DART Therapeutics Initiates Study of HT-100 For Duchenne Muscular Dystrophy DART's Phase 1b/2a Study to Determine Safety and Tolerability of Lead Drug Candidate, Help Validate New Endpoint for Future DMD Studies
CAMBRIDGE, Mass., July 15, 2013 /PRNewswire/ --DART Therapeutics Inc., an innovative, new-model biotechnology firm focused on developing therapies for Duchenne muscular dystrophy (DMD), has initiated a phase 1b/2a study of its lead drug candidate, HT-100 (delayed-release halofuginone). The phase 1b study (with a six-month 2a extension) in patients will determine the safety and tolerability of different, increasing doses of HT-100, and explore trends in a range of efficacy endpoints.
HT-100 is an orally available, small molecule drug candidate intended to reduce fibrosis and inflammation and promote healthy muscle fiber regeneration in boys with DMD. The phase 1b/2a clinical program will enroll 30 boys and young men with DMD, both ambulatory and non-ambulatory. Participating centers include University of California, Davis Medical Center (Sacramento, Calif.), Kennedy Krieger Institute, Johns Hopkins School of Medicine (Baltimore, MD), Washington University School of Medicine (St. Louis, MO), Cincinnati Children's Hospital Medical Center (Cincinnati, Ohio) and Nationwide Children's Hospital (Columbus, Ohio). DART expects to complete the study in mid 2014.
"Treating DMD requires a cocktail of therapies that will change over time," said Gene Williams, CEO of DART Therapeutics. "We believe HT-100 could be a valuable part of this cocktail—even a mini-cocktail on its own—because it demonstrates potential to address many different aspects of the disease in parallel, which could make it an exceptionally important therapy for all boys living with DMD."
DART's study will include boys aged six through 20, an atypical age range that allows investigators to evaluate HT-100's safety in a broad population as well as study its effect in different disease stages. Researchers will also evaluate a new endpoint that could make DMD studies faster, more precise, less expensive and inclusive of a larger group of boys. Presently, the six-minute walk (6MW) is the standard endpoint for DMD studies. However, the 6MW has shortcomings including variability and difficulty interpreting the clinical relevance of a given effect size. It also limits study participants to boys who can walk at a certain speed. There are no validated endpoints for very young boys with DMD. The proposed endpoint, electrical impedance myography (EIM), is a simple, non-invasive technique that can measure the health of a muscle and track its changes over time. As a validated endpoint for DMD, EIM would allow researchers to include a wide range of boys in studies and more effectively and rapidly understand how well a treatment is working to halt disease progression.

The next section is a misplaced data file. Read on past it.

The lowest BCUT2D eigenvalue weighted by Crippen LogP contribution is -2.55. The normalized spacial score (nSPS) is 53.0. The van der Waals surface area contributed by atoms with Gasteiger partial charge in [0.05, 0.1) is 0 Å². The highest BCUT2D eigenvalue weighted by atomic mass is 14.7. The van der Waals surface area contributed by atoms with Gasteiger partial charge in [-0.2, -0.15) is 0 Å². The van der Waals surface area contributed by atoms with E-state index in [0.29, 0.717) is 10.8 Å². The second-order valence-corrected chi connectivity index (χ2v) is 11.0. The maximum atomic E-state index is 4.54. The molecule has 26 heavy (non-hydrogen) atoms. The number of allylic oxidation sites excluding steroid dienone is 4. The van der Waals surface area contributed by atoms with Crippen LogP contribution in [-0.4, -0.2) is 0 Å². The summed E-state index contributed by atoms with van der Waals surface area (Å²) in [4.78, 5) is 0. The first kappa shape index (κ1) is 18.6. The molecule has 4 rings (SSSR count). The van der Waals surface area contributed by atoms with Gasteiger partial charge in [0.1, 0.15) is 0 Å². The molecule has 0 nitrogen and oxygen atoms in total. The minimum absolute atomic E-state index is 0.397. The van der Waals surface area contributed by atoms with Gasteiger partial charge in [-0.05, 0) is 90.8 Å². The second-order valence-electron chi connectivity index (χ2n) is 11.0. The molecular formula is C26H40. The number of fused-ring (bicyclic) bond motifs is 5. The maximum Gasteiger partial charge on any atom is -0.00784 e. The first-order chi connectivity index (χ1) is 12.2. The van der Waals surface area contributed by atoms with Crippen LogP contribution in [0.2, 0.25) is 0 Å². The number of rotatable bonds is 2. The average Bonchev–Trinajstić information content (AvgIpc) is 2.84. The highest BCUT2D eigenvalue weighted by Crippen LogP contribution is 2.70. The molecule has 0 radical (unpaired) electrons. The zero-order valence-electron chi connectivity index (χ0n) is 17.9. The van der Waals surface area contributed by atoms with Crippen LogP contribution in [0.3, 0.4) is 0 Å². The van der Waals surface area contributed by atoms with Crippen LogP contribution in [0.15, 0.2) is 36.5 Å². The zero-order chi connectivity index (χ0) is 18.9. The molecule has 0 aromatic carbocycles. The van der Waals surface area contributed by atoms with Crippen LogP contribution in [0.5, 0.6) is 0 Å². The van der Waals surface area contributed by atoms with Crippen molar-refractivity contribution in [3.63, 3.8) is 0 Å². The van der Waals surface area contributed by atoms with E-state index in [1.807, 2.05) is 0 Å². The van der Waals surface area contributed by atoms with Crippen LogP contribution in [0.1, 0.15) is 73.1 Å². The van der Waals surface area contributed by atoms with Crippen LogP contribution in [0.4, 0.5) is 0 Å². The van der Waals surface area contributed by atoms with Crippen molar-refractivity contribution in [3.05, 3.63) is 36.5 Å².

"Not only do we need several different categories of treatments for DMD—a therapeutic cocktail that might include different components depending on the stage of the disease—we also need new endpoints to improve the quality and speed of our clinical studies," said Dr. Diana Escolar, Associate Professor of Neurology at Johns Hopkins School of Medicine's Kennedy Krieger Institute, DART's Chief Medical Officer and Study Director. "It is only through this two-pronged approach that we will succeed in our mission to make DMD a chronic, manageable disease instead of a fatal one."
Affecting approximately 1 in 3,600 boys worldwide, DMD is the most common of the muscular dystrophies and the most lethal genetic disorder of childhood. It is caused by a genetic mutation that renders boys unable to make functional dystrophin, a protein critical for normal muscle function. Young men with DMD show progressive signs of physical impairment as early as age three, lose the ability to walk in their teens, and die of cardiac or respiratory failure in their late twenties or early thirties. HT-100 may help promote healthy muscle regeneration, reduce inflammation and the resulting damage to muscle, and decrease the scar tissue that forms in the muscles of boys with DMD. The drug candidate has Orphan Drug Status in the U.S. and EU.
The study sponsor, Halo Therapeutics, is a subsidiary of DART Therapeutics. More information is available at clinicaltrials.gov, identifier NCT01847573 or via the following link: http://www.clinicaltrials.gov/ct2/show/NCT01847573.
About DART Therapeutics
DART Therapeutics Inc., Cambridge, Mass., is a biotechnology firm applying a new model for drug development to rare pediatric neuromuscular diseases. In the DART model, patient foundations join with biotechnology industry veterans to impact a central problem in rare diseases: Rapid therapy development. DART is focused on Duchenne muscular dystrophy, a fatal neuromuscular disease for which there is no effective treatment. For more information, please visit www.dartrx.com.
SOURCE DART Therapeutics Inc.